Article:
Column: A clean energy future
After meeting with his Cabinet recently, President Obama said that "it is time for us to move to a clean energy future."
A clean energy future is certainly a worthy goal. The questions are: How do we get there? And what are the costs and benefits? Is the path forward best determined by government through multiple new taxpayer subsidies, mandates, and regulations? Or is the free market the best way to test the viability of new sources of energy and their appeal to consumers?
The fact is, government has a poor track record for picking alternative sources of energy. President Jimmy Carter launched the U.S. Synthetic Fuels Corp. with great fanfare in 1980 with the intent of producing enough synthetic fuels made from shale and coal to supply the equivalent of 40 percent of petroleum imports. Congress authorized up to $88 billion for the project, but it was plagued by scandals, charges of lavish spending, and mismanagement. It was eventually repealed just six years later, after wasting billions of taxpayer dollars and yielding less than two percent of the production target Congress had set, according to Science News.
More recently, corn-based ethanol was touted as an environmentally friendly, homegrown gasoline substitute to foreign oil, and Congress lavished the industry with new taxpayer subsidies and guaranteed a growing share of the marketplace for it. But myriad problems with ethanol have come to light since then. A recent article in AAA World noted some of them: an average 25 percent drop in a car's fuel economy if E85 fuel is used (if you can even find it, given that it's sold at less than two percent of gas stations nationwide); higher CO2 emissions than the gasoline it is meant to replace; and even greater reliance on foreign oil because of the energy intensiveness associated with producing and transporting the corn-based product. Food prices shot up, as well.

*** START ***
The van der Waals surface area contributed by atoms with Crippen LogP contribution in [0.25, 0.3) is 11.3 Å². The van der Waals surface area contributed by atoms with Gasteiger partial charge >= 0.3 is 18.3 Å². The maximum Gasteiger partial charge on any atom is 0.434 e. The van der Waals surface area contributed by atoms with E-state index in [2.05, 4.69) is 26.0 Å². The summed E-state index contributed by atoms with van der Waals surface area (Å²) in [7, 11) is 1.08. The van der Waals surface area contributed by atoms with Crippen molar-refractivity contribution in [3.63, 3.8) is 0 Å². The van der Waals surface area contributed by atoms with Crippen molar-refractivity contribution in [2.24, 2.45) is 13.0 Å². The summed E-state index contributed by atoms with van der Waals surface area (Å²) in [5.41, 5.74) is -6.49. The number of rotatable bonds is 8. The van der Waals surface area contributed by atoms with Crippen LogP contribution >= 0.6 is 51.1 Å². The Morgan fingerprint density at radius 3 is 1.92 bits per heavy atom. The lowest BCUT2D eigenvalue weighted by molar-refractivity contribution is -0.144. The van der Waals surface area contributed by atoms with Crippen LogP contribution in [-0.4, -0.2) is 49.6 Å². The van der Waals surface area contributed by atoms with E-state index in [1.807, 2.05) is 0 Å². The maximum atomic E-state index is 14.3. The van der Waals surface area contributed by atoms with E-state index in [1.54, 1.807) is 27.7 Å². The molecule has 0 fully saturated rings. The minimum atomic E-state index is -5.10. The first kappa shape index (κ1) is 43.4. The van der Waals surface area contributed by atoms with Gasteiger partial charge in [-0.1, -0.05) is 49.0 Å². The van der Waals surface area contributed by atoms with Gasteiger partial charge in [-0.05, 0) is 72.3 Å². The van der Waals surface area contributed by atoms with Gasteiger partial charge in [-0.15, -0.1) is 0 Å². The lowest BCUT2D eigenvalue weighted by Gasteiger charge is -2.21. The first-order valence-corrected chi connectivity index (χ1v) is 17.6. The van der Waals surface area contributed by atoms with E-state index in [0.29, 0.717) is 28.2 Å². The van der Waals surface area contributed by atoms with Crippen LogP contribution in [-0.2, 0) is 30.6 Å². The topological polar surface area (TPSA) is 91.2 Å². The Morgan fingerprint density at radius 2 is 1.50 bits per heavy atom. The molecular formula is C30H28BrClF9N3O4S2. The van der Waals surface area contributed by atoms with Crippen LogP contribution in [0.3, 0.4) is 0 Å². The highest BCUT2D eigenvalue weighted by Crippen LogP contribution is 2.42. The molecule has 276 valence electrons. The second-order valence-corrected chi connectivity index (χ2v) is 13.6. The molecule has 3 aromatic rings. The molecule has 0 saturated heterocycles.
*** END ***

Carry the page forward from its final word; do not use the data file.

Wind power, solar, and biofuels all hold a great deal of promise, but none of them can reliably fuel our cars, homes, or businesses anytime soon. And they are all vastly more expensive than the fossil fuels on which we currently rely. Even if all of the mandates and subsidies in the President's cap-and-trade legislation work as planned, such renewable sources of energy would satisfy only about 20 percent of our energy demands a generation from now.
Whether we like it or not, our economy depends on a reliable supply of fossil fuels, and that isn't going to change in the near future. Washington Post columnist Robert Samuelson recently pointed out that, by 2035, there "will be more people (391 million vs. 305 million), more households (147 million vs. 113 million), more vehicles (297 million vs. 231 million) and a bigger economy (almost double in size)." Even though we will get more of our energy from alternative sources - about 11 percent of our energy, according to Samuelson, it will do little to offset our reliance on fossil fuels.
That's why the Obama administration's moratorium on deepwater oil drilling is problematic, as is its suspension of lease sales and drilling in the Arctic. The result of that policy will be an even greater reliance on foreign oil, high prices at the pump, or both.
It is wise to plan for a clean energy future and for government to help the private sector move forward, but ultimately it's the marketplace, not government, that will determine the most economically viable kinds of power production.